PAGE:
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This position is at an undergrad university (tenure track). Can I backout after accepting the offer for a research-based university (graduate R2 university)?

What are the consequences of backing out a tenure track position? Are there also any well-known legal repercussions of backing out of a tenure-track offer?

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    I think this is impossible for us to answer in its current form. Maybe: "Are there any well-known legal repercussions of backing out of a tenure-track offer?" and add US to the tags if the job's in the US.
    – user137975
    Feb 17, 2023 at 0:14
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    What does the contract you signed say? Where are you in the world? Generally this site isn't a good place for legal advice, if you need legal advice contact a lawyer in your local area.
    – Bryan Krause
    Feb 17, 2023 at 0:14
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    The answer is in labor.mo.gov/dls/general/termination-final-wages Feb 17, 2023 at 2:52
  • Most likely, your accepted offer was not legally binding. The real job contract is only signed after you receive a letter signed by chancellor or provost. Feb 17, 2023 at 4:00
  • For tenure-track positions, there may well be no contract at any point, until you actually get tenure. It surprises people in other parts of the world to learn that employment in the US is often "at will": the employer can terminate, or the employee can resign, at any time for any reason with no notice. Feb 17, 2023 at 5:42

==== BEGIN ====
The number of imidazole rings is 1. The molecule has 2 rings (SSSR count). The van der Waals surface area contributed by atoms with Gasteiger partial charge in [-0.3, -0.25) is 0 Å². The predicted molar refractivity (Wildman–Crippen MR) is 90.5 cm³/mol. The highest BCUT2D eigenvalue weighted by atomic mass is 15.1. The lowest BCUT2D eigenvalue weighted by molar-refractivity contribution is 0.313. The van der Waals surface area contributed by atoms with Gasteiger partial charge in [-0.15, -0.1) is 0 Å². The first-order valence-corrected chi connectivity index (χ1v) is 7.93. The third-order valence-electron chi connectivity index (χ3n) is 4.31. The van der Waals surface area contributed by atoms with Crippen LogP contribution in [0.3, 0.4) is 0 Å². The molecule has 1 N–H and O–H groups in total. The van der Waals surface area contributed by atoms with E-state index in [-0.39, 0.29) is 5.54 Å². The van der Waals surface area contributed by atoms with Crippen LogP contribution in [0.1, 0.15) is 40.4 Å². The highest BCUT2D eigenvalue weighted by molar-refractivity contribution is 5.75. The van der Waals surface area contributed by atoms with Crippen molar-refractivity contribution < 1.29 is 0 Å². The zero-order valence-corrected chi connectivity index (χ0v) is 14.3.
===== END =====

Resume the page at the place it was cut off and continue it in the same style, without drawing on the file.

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That depends on local law, probably civil/contract law. If you have a contract (or the legal equivalent of one) then you can be at risk.

However, few institutions would prefer to hold you to a contract you don't want to perform as it would likely be sub-optimal for everyone involved. There might (potentially) be costs with breaking it. Consult a lawyer for legal advice.

But you can also start a conversation with the institution explaining that you have a more appropriate offer that you'd like to accept.

Legal advice has to come from a lawyer, of course.

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